More mosquitoes, more theater.


Hail the size of BBs fell from the sky on the walk home this afternoon, and strangely I found it a preferable alternative to the thousands of mosquitoes I’d be facing otherwise.  Walked to work today on an old boardwalk connecting 1st Avenue Access Rd. to the site of the old hospital – a ground with stilts still beaten into the permafrost located behind the eye clinic.  There, I was swarmed.  Had my face well protected with OFF, but the damn things bit me on the parts of my hairline not covered by my hat.  I think I’ll take the main road tomorrow.

Last night was my first official play rehearsal, and the Bethel Actor’s Guild seems amazingly adept at theatrics.  They’re not quite the amateurs I expected in a place like this.  I, on the other hand, can’t seem to find my muse, even for a collection of one-acts.  In the first, I’m a grief-stricken homosexual, and in the second, a college student holding his breath while the moon rises.  Good fun, these shows.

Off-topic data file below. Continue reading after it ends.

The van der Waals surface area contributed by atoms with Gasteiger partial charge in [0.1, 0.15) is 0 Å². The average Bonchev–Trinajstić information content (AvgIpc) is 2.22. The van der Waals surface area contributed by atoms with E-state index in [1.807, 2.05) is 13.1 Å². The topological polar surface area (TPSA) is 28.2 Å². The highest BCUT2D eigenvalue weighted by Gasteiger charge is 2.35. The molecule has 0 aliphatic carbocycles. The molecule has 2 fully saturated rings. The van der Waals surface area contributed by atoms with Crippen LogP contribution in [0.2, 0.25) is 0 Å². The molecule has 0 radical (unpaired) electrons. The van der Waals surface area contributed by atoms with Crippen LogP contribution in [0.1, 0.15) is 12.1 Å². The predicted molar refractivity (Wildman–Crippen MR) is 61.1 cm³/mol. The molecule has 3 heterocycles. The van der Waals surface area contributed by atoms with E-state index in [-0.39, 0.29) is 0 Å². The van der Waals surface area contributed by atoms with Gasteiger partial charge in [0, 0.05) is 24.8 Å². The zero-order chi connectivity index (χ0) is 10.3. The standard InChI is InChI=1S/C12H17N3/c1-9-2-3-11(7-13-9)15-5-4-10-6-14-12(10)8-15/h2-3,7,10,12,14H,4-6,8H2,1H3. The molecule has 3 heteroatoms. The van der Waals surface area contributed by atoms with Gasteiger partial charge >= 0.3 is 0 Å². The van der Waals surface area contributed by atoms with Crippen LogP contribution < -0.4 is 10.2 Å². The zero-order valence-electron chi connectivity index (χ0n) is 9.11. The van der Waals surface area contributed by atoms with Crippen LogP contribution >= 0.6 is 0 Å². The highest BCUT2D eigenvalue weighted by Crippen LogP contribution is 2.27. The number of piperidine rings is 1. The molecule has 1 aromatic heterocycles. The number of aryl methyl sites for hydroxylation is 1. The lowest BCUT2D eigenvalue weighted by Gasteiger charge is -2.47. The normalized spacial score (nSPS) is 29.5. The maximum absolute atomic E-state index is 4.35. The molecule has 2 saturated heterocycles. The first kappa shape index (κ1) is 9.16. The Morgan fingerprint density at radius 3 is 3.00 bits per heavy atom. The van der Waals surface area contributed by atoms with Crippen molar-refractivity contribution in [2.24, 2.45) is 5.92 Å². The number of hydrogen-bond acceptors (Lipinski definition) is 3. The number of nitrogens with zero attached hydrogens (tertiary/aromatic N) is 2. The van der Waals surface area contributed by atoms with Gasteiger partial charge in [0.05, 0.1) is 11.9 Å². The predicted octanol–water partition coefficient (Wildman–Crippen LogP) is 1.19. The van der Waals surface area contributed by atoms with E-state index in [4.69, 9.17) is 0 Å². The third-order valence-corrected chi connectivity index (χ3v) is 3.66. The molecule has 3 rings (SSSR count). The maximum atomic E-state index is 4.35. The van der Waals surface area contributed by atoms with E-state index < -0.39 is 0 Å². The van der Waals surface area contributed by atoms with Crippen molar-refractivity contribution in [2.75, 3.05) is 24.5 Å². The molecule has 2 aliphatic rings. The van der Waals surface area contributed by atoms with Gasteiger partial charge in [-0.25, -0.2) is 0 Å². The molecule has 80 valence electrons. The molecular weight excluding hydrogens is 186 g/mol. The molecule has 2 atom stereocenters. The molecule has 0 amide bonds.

3/4/09 – Really?  I say I can’t find a muse to play a grief-stricken homo?  Am I serious?


In clinic today, a village elder came in, fresh from the pneumonia ward.  One wonders why, after having been cooped in the pneumonia ward for days, a village elder would opt to have his eyes checked.  I suppose that’s not for me to say.

As it was, at 1:00 in the afternoon, a wheezing, bronchial coughing old man perched in the waiting room as a walk-in.  I was in my room in the back when I heard the throaty death rattle and throat clearing begin.  It sounded not unlike a goose honking, only more sustained, as the man was clearly expecting fluid.  After several minutes of this, I queried the receptionist as to the status of this gentleman.


3/4/09 – “What the fuck is going on out here? ” I asked.


One might ask, at this time, exactly what an “elder” is.  I think, sometimes, that it’s a creation of crazy white people, because nobody seems to be able to define what it takes to be an elder.  One must be a native American, it would seem, and in ones sixties at the youngest.  Or at least looking sixty.

It’s difficult communicating through a language barrier, much less to somebody with an old-school culture whose values and traditions I still don’t necessarily understand.  Perhaps I must work harder.


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